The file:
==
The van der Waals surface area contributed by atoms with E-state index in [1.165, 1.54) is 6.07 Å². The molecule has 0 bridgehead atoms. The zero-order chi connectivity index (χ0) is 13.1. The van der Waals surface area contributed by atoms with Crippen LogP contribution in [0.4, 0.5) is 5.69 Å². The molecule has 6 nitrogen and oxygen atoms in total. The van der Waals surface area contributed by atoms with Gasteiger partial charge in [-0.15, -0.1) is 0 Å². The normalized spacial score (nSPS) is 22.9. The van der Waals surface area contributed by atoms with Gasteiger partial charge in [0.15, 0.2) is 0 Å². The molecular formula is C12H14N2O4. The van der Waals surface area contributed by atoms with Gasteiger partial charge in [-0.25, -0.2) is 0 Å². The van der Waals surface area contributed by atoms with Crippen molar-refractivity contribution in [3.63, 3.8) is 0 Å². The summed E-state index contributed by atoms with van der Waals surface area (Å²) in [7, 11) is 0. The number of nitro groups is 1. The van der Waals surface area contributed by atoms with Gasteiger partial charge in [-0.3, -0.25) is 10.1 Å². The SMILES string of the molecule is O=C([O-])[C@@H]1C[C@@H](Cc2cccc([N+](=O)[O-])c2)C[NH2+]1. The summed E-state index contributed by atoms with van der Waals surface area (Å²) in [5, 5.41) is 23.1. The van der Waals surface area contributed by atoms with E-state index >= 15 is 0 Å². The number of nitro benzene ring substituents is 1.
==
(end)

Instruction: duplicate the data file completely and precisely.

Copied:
The van der Waals surface area contributed by atoms with E-state index in [1.165, 1.54) is 6.07 Å². The molecule has 0 bridgehead atoms. The zero-order chi connectivity index (χ0) is 13.1. The van der Waals surface area contributed by atoms with Crippen LogP contribution in [0.4, 0.5) is 5.69 Å². The molecule has 6 nitrogen and oxygen atoms in total. The van der Waals surface area contributed by atoms with Gasteiger partial charge in [-0.15, -0.1) is 0 Å². The normalized spacial score (nSPS) is 22.9. The van der Waals surface area contributed by atoms with Gasteiger partial charge in [0.15, 0.2) is 0 Å². The molecular formula is C12H14N2O4. The van der Waals surface area contributed by atoms with Gasteiger partial charge in [-0.25, -0.2) is 0 Å². The van der Waals surface area contributed by atoms with Crippen molar-refractivity contribution in [3.63, 3.8) is 0 Å². The summed E-state index contributed by atoms with van der Waals surface area (Å²) in [7, 11) is 0. The number of nitro groups is 1. The van der Waals surface area contributed by atoms with Gasteiger partial charge in [-0.3, -0.25) is 10.1 Å². The SMILES string of the molecule is O=C([O-])[C@@H]1C[C@@H](Cc2cccc([N+](=O)[O-])c2)C[NH2+]1. The summed E-state index contributed by atoms with van der Waals surface area (Å²) in [5, 5.41) is 23.1. The van der Waals surface area contributed by atoms with E-state index >= 15 is 0 Å². The number of nitro benzene ring substituents is 1.